Intracranial pressure management in patients with traumatic brain injury: An update

Research output: Contribution to journalReview articlepeer-review


Purpose of review Intracranial pressure (ICP) monitoring and treatment is central in the management of traumatic brain injury. Despite 4 decades of clinical use, several aspects remain controversial, including the indications for ICP and treatment options. Recent findings Two major trials tested surgical decompression and mild hypothermia as treatments for high ICP. Both were rigorous, randomized, multicenter studies, with different designs. Decompression was tested for ICP refractory to conventional treatment, whereas hypothermia was offered as an alternative to conventional medical therapy. Decompression reduced mortality, but at the expense of more disability. The hypothermia trial was stopped because of a worse outcome in the treated arm. Indications for ICP monitoring have been reviewed and new international guidelines issued. New contributions published in 2016 have dealt with computerized analysis for predicting ICP crises; noninvasive or innovative methods for measuring ICP; reassessment of standard therapeutic interventions, such as hypertonic solutions and the level of intensity of ICP therapy. Summary Aggressive strategies for ICP control, like surgical decompression or hypothermia, carefully tested, have controversial effects on outcome. Several articles have made worthwhile contributions to important clinical issues, but with no real breakthroughs.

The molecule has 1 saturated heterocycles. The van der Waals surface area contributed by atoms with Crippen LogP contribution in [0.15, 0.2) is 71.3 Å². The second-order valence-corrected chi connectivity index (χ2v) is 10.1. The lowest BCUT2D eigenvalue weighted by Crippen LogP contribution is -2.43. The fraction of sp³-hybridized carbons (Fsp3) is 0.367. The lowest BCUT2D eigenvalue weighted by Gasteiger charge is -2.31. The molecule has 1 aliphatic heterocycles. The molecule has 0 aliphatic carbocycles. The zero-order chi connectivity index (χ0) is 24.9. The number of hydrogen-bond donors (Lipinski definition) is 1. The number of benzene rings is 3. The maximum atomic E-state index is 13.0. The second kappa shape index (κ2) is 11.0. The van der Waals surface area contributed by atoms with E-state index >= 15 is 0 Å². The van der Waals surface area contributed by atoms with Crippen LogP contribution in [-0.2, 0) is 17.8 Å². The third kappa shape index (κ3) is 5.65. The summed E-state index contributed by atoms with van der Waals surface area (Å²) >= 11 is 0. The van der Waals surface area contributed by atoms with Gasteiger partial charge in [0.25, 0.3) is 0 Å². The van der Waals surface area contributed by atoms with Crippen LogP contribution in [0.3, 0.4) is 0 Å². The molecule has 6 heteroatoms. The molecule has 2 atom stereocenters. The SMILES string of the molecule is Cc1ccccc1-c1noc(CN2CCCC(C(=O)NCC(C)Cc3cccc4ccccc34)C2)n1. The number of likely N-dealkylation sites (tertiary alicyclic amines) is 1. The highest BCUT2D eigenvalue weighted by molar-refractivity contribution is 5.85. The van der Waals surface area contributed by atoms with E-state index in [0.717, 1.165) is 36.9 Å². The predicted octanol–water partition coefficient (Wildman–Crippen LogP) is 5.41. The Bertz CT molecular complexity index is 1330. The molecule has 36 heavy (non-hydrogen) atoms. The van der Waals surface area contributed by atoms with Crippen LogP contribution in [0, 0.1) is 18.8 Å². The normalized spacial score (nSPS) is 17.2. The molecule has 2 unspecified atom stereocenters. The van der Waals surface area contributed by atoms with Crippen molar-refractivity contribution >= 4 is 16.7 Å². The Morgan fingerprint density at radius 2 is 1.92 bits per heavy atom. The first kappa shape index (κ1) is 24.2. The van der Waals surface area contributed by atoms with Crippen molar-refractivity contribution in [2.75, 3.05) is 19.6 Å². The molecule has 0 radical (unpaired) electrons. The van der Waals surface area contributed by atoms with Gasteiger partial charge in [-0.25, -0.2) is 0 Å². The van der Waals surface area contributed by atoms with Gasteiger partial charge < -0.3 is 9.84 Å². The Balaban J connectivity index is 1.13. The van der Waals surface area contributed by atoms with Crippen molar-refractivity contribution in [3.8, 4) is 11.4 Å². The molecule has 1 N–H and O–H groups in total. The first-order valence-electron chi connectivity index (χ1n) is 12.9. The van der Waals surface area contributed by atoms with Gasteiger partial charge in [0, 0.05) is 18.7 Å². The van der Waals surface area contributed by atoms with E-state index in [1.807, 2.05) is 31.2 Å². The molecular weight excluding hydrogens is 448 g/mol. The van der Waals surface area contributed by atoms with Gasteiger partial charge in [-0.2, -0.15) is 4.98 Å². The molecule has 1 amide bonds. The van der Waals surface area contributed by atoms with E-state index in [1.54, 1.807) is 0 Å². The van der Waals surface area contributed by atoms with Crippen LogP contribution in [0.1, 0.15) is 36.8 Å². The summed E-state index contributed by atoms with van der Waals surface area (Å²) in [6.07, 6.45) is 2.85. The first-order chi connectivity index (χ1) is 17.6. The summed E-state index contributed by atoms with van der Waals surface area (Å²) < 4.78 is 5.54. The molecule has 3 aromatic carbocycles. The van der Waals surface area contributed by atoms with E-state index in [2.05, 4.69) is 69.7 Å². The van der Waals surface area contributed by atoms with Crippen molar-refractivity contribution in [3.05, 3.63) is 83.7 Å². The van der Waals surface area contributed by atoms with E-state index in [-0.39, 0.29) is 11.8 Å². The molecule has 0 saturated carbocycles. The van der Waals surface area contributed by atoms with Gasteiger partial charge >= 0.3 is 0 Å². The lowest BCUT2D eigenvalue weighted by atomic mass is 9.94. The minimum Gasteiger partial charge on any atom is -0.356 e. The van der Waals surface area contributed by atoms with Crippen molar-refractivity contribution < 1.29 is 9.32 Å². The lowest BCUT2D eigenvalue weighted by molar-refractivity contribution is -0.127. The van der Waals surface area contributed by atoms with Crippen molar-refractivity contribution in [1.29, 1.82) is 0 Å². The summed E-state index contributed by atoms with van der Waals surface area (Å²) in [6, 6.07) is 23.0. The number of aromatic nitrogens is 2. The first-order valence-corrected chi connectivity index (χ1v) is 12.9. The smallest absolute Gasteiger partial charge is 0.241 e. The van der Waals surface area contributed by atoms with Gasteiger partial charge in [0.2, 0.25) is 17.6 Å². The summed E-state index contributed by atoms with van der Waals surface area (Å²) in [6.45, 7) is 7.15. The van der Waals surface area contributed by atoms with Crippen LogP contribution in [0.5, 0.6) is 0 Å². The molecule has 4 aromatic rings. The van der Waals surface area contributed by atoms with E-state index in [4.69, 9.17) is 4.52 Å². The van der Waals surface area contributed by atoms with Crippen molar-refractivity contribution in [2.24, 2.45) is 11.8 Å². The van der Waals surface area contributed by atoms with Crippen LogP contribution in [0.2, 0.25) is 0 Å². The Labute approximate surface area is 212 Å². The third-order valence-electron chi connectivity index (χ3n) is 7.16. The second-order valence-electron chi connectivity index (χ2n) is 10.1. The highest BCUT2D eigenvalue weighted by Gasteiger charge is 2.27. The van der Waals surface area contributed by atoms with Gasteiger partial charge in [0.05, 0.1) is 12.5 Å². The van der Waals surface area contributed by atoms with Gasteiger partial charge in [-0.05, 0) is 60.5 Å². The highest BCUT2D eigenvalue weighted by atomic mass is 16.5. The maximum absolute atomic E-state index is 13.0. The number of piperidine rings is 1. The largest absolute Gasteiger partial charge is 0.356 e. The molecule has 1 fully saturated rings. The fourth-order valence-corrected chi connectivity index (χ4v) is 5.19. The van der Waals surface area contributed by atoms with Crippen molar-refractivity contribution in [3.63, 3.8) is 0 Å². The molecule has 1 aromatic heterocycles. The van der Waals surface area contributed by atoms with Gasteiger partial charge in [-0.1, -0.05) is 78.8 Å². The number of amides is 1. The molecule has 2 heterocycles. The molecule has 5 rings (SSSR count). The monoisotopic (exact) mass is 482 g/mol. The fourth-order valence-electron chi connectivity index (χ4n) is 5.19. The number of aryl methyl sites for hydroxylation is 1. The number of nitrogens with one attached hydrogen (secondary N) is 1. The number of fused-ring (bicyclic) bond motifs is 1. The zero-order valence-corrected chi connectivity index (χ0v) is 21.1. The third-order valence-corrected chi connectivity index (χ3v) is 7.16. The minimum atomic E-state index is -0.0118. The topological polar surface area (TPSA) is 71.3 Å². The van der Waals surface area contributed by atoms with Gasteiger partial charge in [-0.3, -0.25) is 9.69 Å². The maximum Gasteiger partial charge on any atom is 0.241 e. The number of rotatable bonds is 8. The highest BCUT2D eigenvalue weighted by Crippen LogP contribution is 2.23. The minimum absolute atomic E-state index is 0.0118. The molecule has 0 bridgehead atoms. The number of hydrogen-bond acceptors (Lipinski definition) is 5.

Original languageEnglish
Pages (from-to)110-114
Number of pages5
JournalCurrent Opinion in Critical Care
Issue number2
Publication statusPublished - Apr 1 2017


  • decompression
  • hypothermia
  • intracranial pressure
  • outcome
  • traumatic brain injury

ASJC Scopus subject areas

  • Critical Care and Intensive Care Medicine


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